I am really surprised that nobody has done a pictorial "how to"
thread on the proper way to get the fake cans off yourself without
damaging the barrel.
 

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If it is at the end of that barrel and not too deep you could get the barrel threaded like a MP5-N 1/2 x 28 pitch

Just an idea, that should be cheaper than a new barrel and install.
 

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If it is at the end of that barrel and not too deep you could get the barrel threaded like a MP5-N 1/2 x 28 pitch

Just an idea, that should be cheaper than a new barrel and install.
I thought of that today - not from the standpoint that he could repair it by threading it (although that is a good idea), but from the standpoint that it can be completely left alone and won't cause any problems.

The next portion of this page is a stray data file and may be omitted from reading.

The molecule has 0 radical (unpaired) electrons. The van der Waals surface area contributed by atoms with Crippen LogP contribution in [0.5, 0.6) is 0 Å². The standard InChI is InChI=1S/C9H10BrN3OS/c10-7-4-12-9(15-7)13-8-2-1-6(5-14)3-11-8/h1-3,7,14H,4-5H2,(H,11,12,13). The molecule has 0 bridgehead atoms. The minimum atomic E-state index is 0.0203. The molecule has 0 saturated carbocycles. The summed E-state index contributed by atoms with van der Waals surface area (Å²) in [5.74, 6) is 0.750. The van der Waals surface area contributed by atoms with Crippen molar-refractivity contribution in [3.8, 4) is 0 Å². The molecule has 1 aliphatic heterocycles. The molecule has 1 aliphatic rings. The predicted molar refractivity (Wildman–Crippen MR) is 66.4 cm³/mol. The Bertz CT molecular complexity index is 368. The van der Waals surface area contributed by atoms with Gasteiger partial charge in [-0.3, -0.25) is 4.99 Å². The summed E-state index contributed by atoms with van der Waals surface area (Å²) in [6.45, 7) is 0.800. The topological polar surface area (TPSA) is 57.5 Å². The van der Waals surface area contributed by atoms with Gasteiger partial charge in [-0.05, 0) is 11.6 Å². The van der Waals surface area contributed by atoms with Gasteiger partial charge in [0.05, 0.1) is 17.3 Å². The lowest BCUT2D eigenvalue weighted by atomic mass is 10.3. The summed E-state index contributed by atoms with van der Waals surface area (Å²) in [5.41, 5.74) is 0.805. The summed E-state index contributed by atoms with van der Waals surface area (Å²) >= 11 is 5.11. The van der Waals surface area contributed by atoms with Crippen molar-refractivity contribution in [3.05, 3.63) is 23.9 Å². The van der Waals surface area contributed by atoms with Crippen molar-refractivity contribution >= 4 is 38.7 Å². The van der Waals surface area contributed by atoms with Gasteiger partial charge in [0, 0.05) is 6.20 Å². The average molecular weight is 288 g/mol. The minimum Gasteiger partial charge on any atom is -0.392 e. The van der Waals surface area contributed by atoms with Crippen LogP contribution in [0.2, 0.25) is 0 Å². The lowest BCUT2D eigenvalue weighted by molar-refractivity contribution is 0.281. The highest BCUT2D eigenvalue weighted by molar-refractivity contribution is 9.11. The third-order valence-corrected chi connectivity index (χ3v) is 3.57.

There is a lot more metal removed when the end is cut down for threading than he probably cut into it with the hack saw, unless he really cut deeply into it.

Odds are it's just a cosmetic defect at this point. If it bothers you, fill it with JB weld and paint over it. You'll be the only one that knows.
 

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Discussion Starter · #12 ·
I actually thought of the JB weld idea earlier. I ended up spraying over the end of the barrel, since the faux suppressor removal had stripped the paint, and it makes the crack much more noticeable.
Would JB Weld hold up to the heat?

I'm working on pictures
 

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I'd just cover it with a flash supressor if it's not functionally impacting the firing of the bullet.